Grounds to declare marriage void

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Persida Acosta

Persida Acosta

Dear PAO,
I married last July 7, 2011. I was 24 years old at that time, but I was not able to get parental advice from my parents. Also, we did not secure a marriage license. Instead, my wife and I executed an affidavit which states that we have been living together as husband and wife for five years. This is not true because we married less than one year after we met. Can I have my marriage annulled or declared void?
Michael

Dear Michael,
You mentioned two defects in your marriage. The first is lack of parental advice which is required by Article 15 of the Family Code for persons marrying between the ages of twenty-one (21) and twenty-five (25). However, its absence is not a valid cause to have your marriage annulled or declared void. Lack of parental advice is not mentioned in Article 45 of the Family Code which enumerates the grounds for annulment of marriage. Neither is parental advice an essential or formal requisite of marriage, whose absence renders the marriage void ab initio. The rule is settled that every intendment of the law or fact leans toward the validity of the marriage, the indissolubility of the marriage bonds (Sevilla vs. Cardenas, G.R. No. 167684, July 31, 2006). The annulment or declaration of nullity of marriage is only an exception to this rule allowed in certain instances specifically provided by law.

The second defect in your marriage concerns the falsity of the period of cohabitation stated in your affidavit of cohabitation. The general rule is that the future spouses are required to secure a marriage license before their marriage. Without a marriage license, which is a formal requisite of marriage, the marriage would be void. There are exceptions to this rule, one of which is found in Article 34 of the Family Code which states that no marriage license is necessary if the future spouses have lived together as husband and wife for at least five (5) years and without any legal impediment to marry each other. The contracting parties shall state the foregoing facts in an affidavit before any person authorized by law to administer oaths.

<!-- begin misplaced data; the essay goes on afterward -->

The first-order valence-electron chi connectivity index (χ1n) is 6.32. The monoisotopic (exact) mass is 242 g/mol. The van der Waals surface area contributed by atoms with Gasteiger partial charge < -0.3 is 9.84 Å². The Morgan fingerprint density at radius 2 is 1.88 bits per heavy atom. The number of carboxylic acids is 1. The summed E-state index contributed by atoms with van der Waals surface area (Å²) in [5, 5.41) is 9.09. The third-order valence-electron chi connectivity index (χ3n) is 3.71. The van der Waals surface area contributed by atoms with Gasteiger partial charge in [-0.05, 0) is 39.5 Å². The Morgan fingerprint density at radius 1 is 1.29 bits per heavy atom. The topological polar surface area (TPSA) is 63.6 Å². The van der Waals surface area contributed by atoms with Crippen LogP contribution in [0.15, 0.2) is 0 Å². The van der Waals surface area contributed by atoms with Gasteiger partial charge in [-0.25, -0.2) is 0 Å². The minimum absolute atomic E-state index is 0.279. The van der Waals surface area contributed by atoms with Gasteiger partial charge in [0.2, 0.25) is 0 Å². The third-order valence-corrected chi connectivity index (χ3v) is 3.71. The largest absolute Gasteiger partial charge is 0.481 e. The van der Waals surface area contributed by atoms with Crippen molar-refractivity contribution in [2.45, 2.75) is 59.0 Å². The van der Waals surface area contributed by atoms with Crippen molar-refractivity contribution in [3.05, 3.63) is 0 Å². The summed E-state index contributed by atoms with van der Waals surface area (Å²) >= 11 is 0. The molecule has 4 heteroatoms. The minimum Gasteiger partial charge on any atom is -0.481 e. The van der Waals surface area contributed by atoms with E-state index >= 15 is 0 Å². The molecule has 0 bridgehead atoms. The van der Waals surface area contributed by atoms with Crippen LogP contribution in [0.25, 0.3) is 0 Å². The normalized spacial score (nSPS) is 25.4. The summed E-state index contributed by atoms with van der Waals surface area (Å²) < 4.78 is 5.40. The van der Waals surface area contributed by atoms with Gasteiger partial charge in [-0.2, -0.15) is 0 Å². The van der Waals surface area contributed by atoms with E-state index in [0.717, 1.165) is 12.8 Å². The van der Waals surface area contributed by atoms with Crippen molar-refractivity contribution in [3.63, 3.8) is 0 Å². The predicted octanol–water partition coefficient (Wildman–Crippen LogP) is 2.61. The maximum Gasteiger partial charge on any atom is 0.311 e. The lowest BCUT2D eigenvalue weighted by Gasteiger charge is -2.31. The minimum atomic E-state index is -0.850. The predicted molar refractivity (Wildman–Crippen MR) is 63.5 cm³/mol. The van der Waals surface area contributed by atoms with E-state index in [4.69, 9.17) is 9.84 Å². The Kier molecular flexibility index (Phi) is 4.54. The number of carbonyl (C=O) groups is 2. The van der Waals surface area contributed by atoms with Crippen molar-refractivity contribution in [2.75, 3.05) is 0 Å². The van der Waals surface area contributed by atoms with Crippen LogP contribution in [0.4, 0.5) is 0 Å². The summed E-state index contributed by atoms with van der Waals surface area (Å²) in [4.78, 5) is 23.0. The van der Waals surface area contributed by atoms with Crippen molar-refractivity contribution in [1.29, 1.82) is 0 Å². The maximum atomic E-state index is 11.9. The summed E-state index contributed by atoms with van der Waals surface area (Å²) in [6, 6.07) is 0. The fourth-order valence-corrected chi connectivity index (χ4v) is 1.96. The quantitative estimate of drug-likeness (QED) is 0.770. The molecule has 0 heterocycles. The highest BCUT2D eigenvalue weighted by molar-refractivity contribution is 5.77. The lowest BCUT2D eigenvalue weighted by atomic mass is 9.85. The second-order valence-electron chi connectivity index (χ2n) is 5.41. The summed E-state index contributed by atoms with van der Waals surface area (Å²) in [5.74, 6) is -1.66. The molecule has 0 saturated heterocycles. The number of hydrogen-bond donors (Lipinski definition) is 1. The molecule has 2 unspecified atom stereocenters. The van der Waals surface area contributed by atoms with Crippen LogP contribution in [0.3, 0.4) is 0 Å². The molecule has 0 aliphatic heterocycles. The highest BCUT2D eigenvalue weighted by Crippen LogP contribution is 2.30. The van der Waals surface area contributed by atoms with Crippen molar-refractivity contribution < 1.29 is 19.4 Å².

It should be pointed out that under this exception, what exempts the future spouses from the requirement of securing a marriage license is not the execution of the affidavit of cohabitation, but rather, the fact of cohabitation for at least five (5) years without legal impediment to marry each other. Its purpose is to avoid exposing the parties to humiliation, shame and embarrassment concomitant with the scandalous cohabitation of persons outside a valid marriage due to the publication of every applicant’s name for a marriage license, which could discourage such persons from legitimizing their status (Niñal v. Bayadog, G.R. No. 133778, March 14, 2000 citing The Report of the Code Commission). The affidavit merely sets forth such fact, which if found false would only be a mere scrap of paper, without force and effect (Republic vs. Dayot, G.R. No. 175581, March 28, 2008).


You mentioned that you married your wife less than one (1) year after you met her. If this is true, then it is impossible to comply with the requirement of 5-year cohabitation. Therefore, the exception does not apply and you are required to secure a marriage license. Because there is none, your marriage is void ab initio. You may file a petition in court to have your marriage declared void.

We hope that we were able to enlighten you on the matter. Please be reminded that this advice is based solely on the facts you have narrated and our appreciation of the same. Our opinion may vary when other facts are changed or elaborated.

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1 Comment

  1. Dear PAO,
    I am in similar situation above. I was 22 and he was 36 when we got married October 28, 1988 after a month of meeting each other the first time, I’m from Mindanao and he is from Pampanga. Nobody in my family knew of my marriage then which noted a license number issued by LCR of Imus, Cavite of which I have never been and I have no know knowledge of securing one.
    In Novermber 1992 or after four years of being together with not a week that passes without verbal and physical abuse, I ran and hide for I was in constant fear I will be added to the statistics of crime of passion. I left my two daughters then 2 years old and the youngest 6 months old to the care of my father in Mindanao. I seek employment to support them. In 2006, immediately after the company I worked with in Makati closed and stopped its operation, I went home to where my daughters are and applied for annulment. After several hearings and paying acceptance fee to the lawyer, psychologist for the psychological incapacity evaluation, appearance fees every hearing and court activities, filing fees, etc., my petition was dismissed for lack of the 6 months residency requirement prior to filing of petition.
    Am I not a resident of my own hometown where my daughters reside and went to school? I was only in Makati living as bed spacer to earn a living and support my family. I receive no financial support from their father. It feels like I was a local OFW and my experience grieve me so much. Since 1992 up to present 2013, I’ve been a single parent, my daughters are doing great, but still I can’t believe our law uphold a family that is decades ago not existent. I missed opportunities of having a partner to grow old with because I am not legible to be married with my NSO registered fake marriage. I am happy being a Filipina except for this law which seems to be available only to the rich and famous. They easily get annulled and it add acid and salt to my injured heart every time I see annulment granted to the rich, the celebrities, and senators, and lawmakers. How about us who can’t afford to grease the court?